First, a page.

Key messages for growers
- Machinery costs are significant and in your control.
- Know how much your business can afford.
- Know your key costs and cost:income ratios and improve them.
- Benefits should be quantified and outweigh the additional cost.
- Consider alternative options and flow-on effects of investment.
- Plan and budget for machinery replacement to match your system.
Harvesters at a dealership in Wagga Wagga, New South Wales.
PHOTO: Nicole Baxter
Machinery costs make up about 27 per cent of the total cost per hectare for grain growers, and that does not include equipment finance. According to Department of Agriculture and Food, Western Australia (DAFWA), senior economist Tamara Alexander, machinery costs are as high as, if not higher than, direct crop input costs such as seed, chemicals and fertiliser.
“Machinery costs are substantial and they are in your control,” Ms Alexander told growers at the recent GRDC Farm Business Updates in WA.
Identifying ways to manage or reduce these costs is important to ongoing profitability.
Consider a new Class 10 header boasting 653 horsepower, averaging about 100 tonnes per hour, with an auger that can unload its 14.5t load at 143 litres per second.
Do you invest in this piece of machinery?
Do you look at whether an investment such as this will make or cost money? Or is the decision driven by other motivating factors?
Ms Alexander works through an example of what it costs to own a piece of machinery, such as a new header, that retails for $750,000, and the impact of scale and alternative investment options.
Machinery cost = cost of capital (owning) + cost of operating
Figure 1 Example annual capital costs of owning a header valued at $750,000.
Capital costs are the fixed costs incurred annually, regardless of how much the
machinery is used.
Capital costs = change in capital value + insurance + registration + shedding + the opportunity cost of capital/finance
The annual change in capital value is the annual cost of the machine over its intended life on the farm (Figure 1). In this example, the change in capital over three years would be about $75,000 per year, assuming a 30 per cent loss in value over three years.
Other annual capital costs include:
- insurance and registration at one per cent of $750,000 = $7500;
- cost of shedding at $50,000 over 25 years = $2000; and
- opportunity cost of bank interest at three per cent = $22,500.
The total annual capital cost is $107,000.
While operating costs increase with usage, they remain constant per hectare or per hour.
Operating costs = all consumables, fuel, labour, general repairs and maintenance
This analysis uses: a harvest rate of 12ha/hour; wage cost of $30/hour (plus 35 per cent for superannuation, workers’ compensation costs and downtime coming to $3.50/ha); fuel at $7/ha, using 6 to 7L/ha; and repairs and maintenance of $8/ha. These figures will vary for different regions.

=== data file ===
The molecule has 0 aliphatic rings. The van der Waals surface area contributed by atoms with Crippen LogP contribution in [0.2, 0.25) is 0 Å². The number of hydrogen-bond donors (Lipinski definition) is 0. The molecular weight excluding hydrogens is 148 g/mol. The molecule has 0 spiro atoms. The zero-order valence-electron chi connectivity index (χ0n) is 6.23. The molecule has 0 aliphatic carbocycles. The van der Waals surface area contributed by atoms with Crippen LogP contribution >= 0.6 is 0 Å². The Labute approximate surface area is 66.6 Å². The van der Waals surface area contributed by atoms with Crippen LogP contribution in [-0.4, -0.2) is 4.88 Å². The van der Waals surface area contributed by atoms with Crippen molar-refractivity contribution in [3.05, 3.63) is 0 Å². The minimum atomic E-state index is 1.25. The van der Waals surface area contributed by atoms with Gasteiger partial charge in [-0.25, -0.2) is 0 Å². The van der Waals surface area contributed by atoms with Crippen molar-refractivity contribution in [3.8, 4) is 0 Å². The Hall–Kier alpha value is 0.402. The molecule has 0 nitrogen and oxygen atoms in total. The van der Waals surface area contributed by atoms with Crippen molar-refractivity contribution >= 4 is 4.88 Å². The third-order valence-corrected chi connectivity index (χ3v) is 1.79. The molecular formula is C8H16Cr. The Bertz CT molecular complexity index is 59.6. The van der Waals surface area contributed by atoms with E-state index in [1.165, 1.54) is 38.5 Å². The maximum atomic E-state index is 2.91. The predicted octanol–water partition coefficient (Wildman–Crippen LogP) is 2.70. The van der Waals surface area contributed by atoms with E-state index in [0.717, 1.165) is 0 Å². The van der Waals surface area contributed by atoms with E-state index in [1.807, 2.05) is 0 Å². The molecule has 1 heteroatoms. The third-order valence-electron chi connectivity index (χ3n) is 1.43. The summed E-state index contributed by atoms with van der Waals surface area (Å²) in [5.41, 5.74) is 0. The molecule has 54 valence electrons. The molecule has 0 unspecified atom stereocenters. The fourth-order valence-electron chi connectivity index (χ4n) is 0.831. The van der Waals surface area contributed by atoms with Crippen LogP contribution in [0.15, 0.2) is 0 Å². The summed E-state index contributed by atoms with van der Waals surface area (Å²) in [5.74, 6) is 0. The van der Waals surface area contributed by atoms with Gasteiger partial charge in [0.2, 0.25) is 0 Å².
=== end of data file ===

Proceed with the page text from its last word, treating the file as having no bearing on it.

“Figure 2 highlights the sheer size of capital costs and how economies of scale work to drive that cost down,” Ms Alexander said. While the investment in a new header is significant and can cost more than $107,000 per annum in capital costs, operating costs are relatively minor on new equipment.
It is important to run alternative options or scenarios. “By comparison, contractor rates of $50 to $60ha can look quite attractive for growers with less than 3000ha. There is also the option of purchasing second-hand to reduce the capital costs, but the additional risk of higher operating costs would need to be considered,” Ms Alexander said.
Figure 2 The cost breakdown of owning and operating a header by cropped hectares (harvesting at 12 hectares per hour).
An assessment of the likelihood of a range of seasons needs to be considered. For example, expanding machinery capacity to match a one-in-10-year event may lead to an over-investment of capital that may generate higher returns if invested in another part of the business.
Every farm business has different risk exposure, enterprise mix, market options and harvest arrangements that also need to form part of the analysis. Variations include distance to port, distance to domestic buyers, area cropped, livestock mix, economics of storage, risk of quality downgrades, experience of labour, agreements with local contractors, scale of operation, weather conditions and so on.
Often a new purchase cannot be justified for smaller cropping programs or a farm business that has expanded its cropping area but not enough to require purchasing another header. If this is the case, options with lower capital costs are available, such as:
- buying second-hand;
- buying a chaser bin;
- equipment hire;
- share farming;
- contracting; or
- contracting out the header, particularly if larger machinery is purchased.
Each option has advantages and costs. Investors need to consider more than just the capital costs when it comes to machinery: seasons, risk of delays and the associated penalties, and the financial impact of each option on the business must be considered.
“Beware of the high fixed costs and match them to the enterprise and what your business can afford,” Ms Alexander said.
Growers should also consider the opportunity cost of alternative uses of capital.
With machinery, bigger is not necessarily better financially, but it must be fit for purpose. Ms Alexander reminded growers to think about the job, not the tool, because there are multiple ways of doing the job. The most important element is whether the business can afford it.
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Ground Cover Supplement November–December 2013 (#107): Farm business management
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